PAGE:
Although these coins are legal tender and are issued by the People’s Bank of China, the Panda gold coins are uncirculated. Panda proof sets were issued from 1986 to 1995. The Chinese Panda coins have a silver series, too.
From the year 1982 up to 2000, the Chinese panda coins have a face value of 5 Yuan (1/20 oz), 10 Yuan (1/10 oz), 25 Yuan (1/4 oz), 50 Yuan (1/2 oz), and 100 Yuan (1 oz).
But the face values changed in 2001 along with the introduction of the new denominations in the Panda gold coin series, as shown on the table:
|Troy ounces||New face value|
|1,000 oz /1 kilo||10, 000 Yuan|
|5 oz||2, 000 Yuan|
|1 oz||500 Yuan|
|1/10 oz||50 Yuan|
|1/20 oz||25 Yuan|
Each year, the obverse design of the Panda gold coins changes. However, China Mint decided in 2001 to have a constant Panda coin design for the years to come. Thus, 2002 release Panda gold bullion coins were identical with the prior annual issue.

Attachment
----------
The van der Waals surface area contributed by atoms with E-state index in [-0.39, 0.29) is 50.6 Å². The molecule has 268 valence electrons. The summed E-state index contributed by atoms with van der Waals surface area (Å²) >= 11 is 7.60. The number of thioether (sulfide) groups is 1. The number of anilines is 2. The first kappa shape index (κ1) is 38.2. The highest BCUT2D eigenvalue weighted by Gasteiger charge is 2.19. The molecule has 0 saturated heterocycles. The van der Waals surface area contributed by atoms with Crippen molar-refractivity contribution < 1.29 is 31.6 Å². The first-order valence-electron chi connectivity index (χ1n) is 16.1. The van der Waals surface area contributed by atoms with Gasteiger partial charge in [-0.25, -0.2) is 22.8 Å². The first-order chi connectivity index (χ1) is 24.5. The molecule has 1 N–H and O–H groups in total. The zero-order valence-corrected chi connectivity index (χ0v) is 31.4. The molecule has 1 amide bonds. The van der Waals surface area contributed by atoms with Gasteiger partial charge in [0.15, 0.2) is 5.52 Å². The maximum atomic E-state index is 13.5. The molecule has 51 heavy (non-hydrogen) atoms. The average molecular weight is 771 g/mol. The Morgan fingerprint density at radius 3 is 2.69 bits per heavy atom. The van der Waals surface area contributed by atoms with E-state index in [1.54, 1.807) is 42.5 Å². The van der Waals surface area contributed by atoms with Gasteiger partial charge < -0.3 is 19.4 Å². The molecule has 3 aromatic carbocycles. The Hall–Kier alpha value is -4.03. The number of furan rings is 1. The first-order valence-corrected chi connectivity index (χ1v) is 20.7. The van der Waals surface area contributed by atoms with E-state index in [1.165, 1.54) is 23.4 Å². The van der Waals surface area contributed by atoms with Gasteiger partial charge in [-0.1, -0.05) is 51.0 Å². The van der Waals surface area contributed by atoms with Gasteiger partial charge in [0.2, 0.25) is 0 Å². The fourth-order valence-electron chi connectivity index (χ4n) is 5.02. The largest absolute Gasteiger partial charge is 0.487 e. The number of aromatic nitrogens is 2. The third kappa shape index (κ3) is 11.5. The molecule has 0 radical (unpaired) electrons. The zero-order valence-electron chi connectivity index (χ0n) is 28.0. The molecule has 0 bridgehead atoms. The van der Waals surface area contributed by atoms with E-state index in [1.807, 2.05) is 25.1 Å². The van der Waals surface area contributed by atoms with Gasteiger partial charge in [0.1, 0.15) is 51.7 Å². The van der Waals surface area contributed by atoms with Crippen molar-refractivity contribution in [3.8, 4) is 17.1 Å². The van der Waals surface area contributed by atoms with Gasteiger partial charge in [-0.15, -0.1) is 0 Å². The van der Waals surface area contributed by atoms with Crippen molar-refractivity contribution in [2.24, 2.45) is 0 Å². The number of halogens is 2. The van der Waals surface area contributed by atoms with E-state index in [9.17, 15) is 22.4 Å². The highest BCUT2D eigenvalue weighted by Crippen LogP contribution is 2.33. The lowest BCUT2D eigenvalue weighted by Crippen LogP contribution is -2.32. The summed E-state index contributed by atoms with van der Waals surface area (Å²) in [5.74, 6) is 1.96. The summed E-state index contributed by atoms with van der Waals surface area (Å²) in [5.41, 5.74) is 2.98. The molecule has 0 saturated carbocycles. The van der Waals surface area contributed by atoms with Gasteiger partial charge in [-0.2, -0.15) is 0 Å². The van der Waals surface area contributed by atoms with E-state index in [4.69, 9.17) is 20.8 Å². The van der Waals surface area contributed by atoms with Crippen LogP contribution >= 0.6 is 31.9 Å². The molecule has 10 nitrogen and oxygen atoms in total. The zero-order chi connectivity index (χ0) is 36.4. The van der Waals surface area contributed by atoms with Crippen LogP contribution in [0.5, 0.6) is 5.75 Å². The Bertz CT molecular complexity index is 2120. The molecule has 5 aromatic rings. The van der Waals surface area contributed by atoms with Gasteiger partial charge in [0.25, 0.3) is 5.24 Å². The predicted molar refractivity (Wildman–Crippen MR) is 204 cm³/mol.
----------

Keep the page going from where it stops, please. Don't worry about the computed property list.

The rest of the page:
Panda coin collectors and those who buy Panda gold coins for investment reacted against the new policy. As a result, the China Mint resumed minting different designs of the Panda gold coins in 2003.
The obverse side of the Chinese Panda coin also bears the coin’s size, gold purity, face value, and the phrase “Zhonghua Renmin Gongheguo” which means People’s Republic of China.
The reverse depicts the Hall of Prayer for Abundant Harvests in Beijing’s famous Temple of Heaven, and the mint year of the Panda gold coin.
The China Mint encloses each Panda gold coin in an individual plastic holder to protect its finish and coin grade.
The Chinese gold Pandas are produced in various branches of the China Mint in Beijing, Shenzhen, Shanghai, and other provinces. Consequently, there were annual issues with minor variations. The 1996 release of the Panda gold coins had different font sizes of the mint year.
The Chinese panda gold coins are officially distributed by the China Gold Coin Corporation (CGCC) who appropriates the Panda coins to gold coin dealers all around the world.